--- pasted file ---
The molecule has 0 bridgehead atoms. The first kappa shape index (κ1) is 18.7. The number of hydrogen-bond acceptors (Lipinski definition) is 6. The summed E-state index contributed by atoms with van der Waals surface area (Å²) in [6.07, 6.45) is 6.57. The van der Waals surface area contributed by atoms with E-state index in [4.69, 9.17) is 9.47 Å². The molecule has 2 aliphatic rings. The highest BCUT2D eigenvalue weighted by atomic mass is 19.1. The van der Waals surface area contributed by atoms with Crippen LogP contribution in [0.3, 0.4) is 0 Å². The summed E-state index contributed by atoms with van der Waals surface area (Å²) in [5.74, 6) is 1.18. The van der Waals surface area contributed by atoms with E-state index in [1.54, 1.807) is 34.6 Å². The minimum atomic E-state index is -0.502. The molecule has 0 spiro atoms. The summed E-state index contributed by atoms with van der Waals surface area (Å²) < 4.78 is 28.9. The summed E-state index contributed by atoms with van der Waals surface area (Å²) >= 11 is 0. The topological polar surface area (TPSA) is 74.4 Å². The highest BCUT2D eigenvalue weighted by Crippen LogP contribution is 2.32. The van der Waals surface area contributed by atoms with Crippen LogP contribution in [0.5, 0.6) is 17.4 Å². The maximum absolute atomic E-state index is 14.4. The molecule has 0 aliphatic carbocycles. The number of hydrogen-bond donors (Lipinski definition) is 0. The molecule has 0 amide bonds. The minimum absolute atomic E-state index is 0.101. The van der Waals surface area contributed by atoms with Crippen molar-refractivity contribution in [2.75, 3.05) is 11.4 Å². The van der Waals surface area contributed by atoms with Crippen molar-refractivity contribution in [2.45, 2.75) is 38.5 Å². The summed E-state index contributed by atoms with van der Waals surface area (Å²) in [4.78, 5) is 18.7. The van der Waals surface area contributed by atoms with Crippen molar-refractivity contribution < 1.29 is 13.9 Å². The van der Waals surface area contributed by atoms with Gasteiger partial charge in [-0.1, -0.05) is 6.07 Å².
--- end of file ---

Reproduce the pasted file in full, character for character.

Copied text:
The molecule has 0 bridgehead atoms. The first kappa shape index (κ1) is 18.7. The number of hydrogen-bond acceptors (Lipinski definition) is 6. The summed E-state index contributed by atoms with van der Waals surface area (Å²) in [6.07, 6.45) is 6.57. The van der Waals surface area contributed by atoms with E-state index in [4.69, 9.17) is 9.47 Å². The molecule has 2 aliphatic rings. The highest BCUT2D eigenvalue weighted by atomic mass is 19.1. The van der Waals surface area contributed by atoms with Crippen LogP contribution in [0.3, 0.4) is 0 Å². The summed E-state index contributed by atoms with van der Waals surface area (Å²) in [5.74, 6) is 1.18. The van der Waals surface area contributed by atoms with E-state index in [1.54, 1.807) is 34.6 Å². The minimum atomic E-state index is -0.502. The molecule has 0 spiro atoms. The summed E-state index contributed by atoms with van der Waals surface area (Å²) < 4.78 is 28.9. The summed E-state index contributed by atoms with van der Waals surface area (Å²) >= 11 is 0. The topological polar surface area (TPSA) is 74.4 Å². The highest BCUT2D eigenvalue weighted by Crippen LogP contribution is 2.32. The van der Waals surface area contributed by atoms with Crippen LogP contribution in [0.5, 0.6) is 17.4 Å². The maximum absolute atomic E-state index is 14.4. The molecule has 0 aliphatic carbocycles. The number of hydrogen-bond donors (Lipinski definition) is 0. The molecule has 0 amide bonds. The minimum absolute atomic E-state index is 0.101. The van der Waals surface area contributed by atoms with Crippen molar-refractivity contribution in [2.75, 3.05) is 11.4 Å². The van der Waals surface area contributed by atoms with Crippen molar-refractivity contribution in [2.45, 2.75) is 38.5 Å². The summed E-state index contributed by atoms with van der Waals surface area (Å²) in [4.78, 5) is 18.7. The van der Waals surface area contributed by atoms with Crippen molar-refractivity contribution < 1.29 is 13.9 Å². The van der Waals surface area contributed by atoms with Gasteiger partial charge in [-0.1, -0.05) is 6.07 Å².